Your tax refund: Bigger isn’t always better

Posted by Shelly Eweka.
Remember how much of a downer it was, on your tenth birthday, when some distant relative gave you a gorgeous summer dress—only it was one size too small. How much better it would have fit you the previous summer—when you were still that size! For me, getting a tax refund is kind of like that. I don’t want a windfall from the IRS in April or May when I could’ve made much better use of that money the year before.
It’s never too late for a “paycheck checkup”
Many people see a tax refund as a kind of gift from the government. What it really means is that they overpaid the IRS during the previous tax year, in effect giving Uncle Sam a kind of interest-free loan for many months. No small-fry loan, either: The average tax refund is more than $2,800.1 The reason so many of us unwittingly “loan” the IRS money is that our default federal withholding status—the amount automatically withheld from our paycheck—is too high. Yet you can fix that by actively adjusting your withholding status at any time, simply by giving your employer a new Form W-4. You want the IRS to withhold too little than too much during the year. To find out if you’re having the right amount withheld, you can do a quick “paycheck checkup” using this IRS withholding calculator. Have your recent pay stubs and last year’s income tax return at hand.
Letting the feds withhold no more than they should will put extra money in your paycheck, month by month—money you can use to pay down debt throughout the year, or invest in your retirement fund or brokerage account.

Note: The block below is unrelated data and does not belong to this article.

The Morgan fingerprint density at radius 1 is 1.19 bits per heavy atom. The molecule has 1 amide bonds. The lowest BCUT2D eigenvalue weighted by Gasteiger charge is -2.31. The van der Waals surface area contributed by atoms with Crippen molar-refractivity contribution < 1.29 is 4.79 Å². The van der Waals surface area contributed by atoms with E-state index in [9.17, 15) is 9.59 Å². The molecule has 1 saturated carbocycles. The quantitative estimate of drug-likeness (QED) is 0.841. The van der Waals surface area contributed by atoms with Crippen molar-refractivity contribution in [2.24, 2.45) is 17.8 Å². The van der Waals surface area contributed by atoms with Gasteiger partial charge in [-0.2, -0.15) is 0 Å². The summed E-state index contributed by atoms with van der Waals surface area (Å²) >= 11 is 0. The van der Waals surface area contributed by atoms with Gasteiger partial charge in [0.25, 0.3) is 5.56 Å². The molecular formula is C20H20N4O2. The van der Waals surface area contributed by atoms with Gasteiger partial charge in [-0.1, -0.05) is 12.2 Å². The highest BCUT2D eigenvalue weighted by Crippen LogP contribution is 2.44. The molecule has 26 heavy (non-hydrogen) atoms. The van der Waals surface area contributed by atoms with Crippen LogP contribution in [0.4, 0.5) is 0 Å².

Tailor your withholding status to fit your financial stats
That being said, you may still prefer to pay the opportunity cost of letting the IRS withhold too much, in order to avoid a potentially unpredictable tax bill in April—especially this year with the new tax reform bearing unknown fruits.
You don’t want to go in the opposite direction, where you owe the IRS more than you can afford right away, because that comes with penalties. Working with a tax planner well before Tax Day can help put you in a sweet spot where your IRS balance sheet stays as close to zero as possible. This tax year I went against the grain and withheld more than normal, because I’m not sure how the new tax laws will impact my taxable income, especially with the new cap on state, local and property taxes.
What to do with any refund you do get
If you are expecting a refund this year, I’ve always taken a repay/save/splurge approach: Use a full third of your refund to pay down debt, put a third into your emergency fund or IRA, and spend the rest on something nice for yourself. I still stand by my divvy-into-thirds doctrine with maybe one update: If you have a lot of credit card debt, use your entire refund to help pay it off. Interest rates have been at record highs, and your IRS windfall could deal a necessary pinprick to your ballooning debt.
Bottom line: As with gorgeous summer dresses, there’s no one-size-fits-all opton, except to work with a tax professional to find the most efficient withholding strategy for you.
1 “IRS withholding Calculator,” IRS.gov, https://www.irs.gov/individuals/irs-withholding-calculator, accessed December 2018
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January 4, 2019
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